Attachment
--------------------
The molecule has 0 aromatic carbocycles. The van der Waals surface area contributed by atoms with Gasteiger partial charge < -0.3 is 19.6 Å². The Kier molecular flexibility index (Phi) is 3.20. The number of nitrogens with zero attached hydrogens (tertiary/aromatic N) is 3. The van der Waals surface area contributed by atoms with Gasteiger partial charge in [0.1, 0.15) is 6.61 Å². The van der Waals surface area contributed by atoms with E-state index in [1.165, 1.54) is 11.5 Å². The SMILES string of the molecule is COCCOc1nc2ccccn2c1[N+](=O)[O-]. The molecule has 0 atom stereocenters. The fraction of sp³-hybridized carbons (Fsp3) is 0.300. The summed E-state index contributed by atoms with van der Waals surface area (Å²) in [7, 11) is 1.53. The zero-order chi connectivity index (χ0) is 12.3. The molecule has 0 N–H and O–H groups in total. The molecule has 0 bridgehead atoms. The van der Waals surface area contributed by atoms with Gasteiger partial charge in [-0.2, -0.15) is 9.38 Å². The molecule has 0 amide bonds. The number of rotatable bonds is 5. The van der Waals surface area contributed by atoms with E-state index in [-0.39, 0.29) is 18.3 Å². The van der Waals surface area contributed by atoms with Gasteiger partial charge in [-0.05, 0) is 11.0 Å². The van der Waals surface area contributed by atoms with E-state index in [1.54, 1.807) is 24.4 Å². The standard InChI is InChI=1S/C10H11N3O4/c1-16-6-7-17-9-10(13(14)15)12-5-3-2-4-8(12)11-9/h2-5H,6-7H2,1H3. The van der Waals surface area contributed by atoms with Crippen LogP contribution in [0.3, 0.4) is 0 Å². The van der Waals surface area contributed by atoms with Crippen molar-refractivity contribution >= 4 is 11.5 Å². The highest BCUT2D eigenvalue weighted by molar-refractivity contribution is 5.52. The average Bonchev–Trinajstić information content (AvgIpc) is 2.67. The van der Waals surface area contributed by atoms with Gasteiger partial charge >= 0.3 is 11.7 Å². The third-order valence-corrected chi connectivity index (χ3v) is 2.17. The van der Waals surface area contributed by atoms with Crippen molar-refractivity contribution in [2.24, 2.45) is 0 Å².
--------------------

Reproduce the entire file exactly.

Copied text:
The molecule has 0 aromatic carbocycles. The van der Waals surface area contributed by atoms with Gasteiger partial charge < -0.3 is 19.6 Å². The Kier molecular flexibility index (Phi) is 3.20. The number of nitrogens with zero attached hydrogens (tertiary/aromatic N) is 3. The van der Waals surface area contributed by atoms with Gasteiger partial charge in [0.1, 0.15) is 6.61 Å². The van der Waals surface area contributed by atoms with E-state index in [1.165, 1.54) is 11.5 Å². The SMILES string of the molecule is COCCOc1nc2ccccn2c1[N+](=O)[O-]. The molecule has 0 atom stereocenters. The fraction of sp³-hybridized carbons (Fsp3) is 0.300. The summed E-state index contributed by atoms with van der Waals surface area (Å²) in [7, 11) is 1.53. The zero-order chi connectivity index (χ0) is 12.3. The molecule has 0 N–H and O–H groups in total. The molecule has 0 bridgehead atoms. The van der Waals surface area contributed by atoms with Gasteiger partial charge in [-0.2, -0.15) is 9.38 Å². The molecule has 0 amide bonds. The number of rotatable bonds is 5. The van der Waals surface area contributed by atoms with E-state index in [-0.39, 0.29) is 18.3 Å². The van der Waals surface area contributed by atoms with Gasteiger partial charge in [-0.05, 0) is 11.0 Å². The van der Waals surface area contributed by atoms with E-state index in [1.54, 1.807) is 24.4 Å². The standard InChI is InChI=1S/C10H11N3O4/c1-16-6-7-17-9-10(13(14)15)12-5-3-2-4-8(12)11-9/h2-5H,6-7H2,1H3. The van der Waals surface area contributed by atoms with Crippen LogP contribution in [0.3, 0.4) is 0 Å². The van der Waals surface area contributed by atoms with Crippen molar-refractivity contribution >= 4 is 11.5 Å². The highest BCUT2D eigenvalue weighted by molar-refractivity contribution is 5.52. The average Bonchev–Trinajstić information content (AvgIpc) is 2.67. The van der Waals surface area contributed by atoms with Gasteiger partial charge >= 0.3 is 11.7 Å². The third-order valence-corrected chi connectivity index (χ3v) is 2.17. The van der Waals surface area contributed by atoms with Crippen molar-refractivity contribution in [2.24, 2.45) is 0 Å².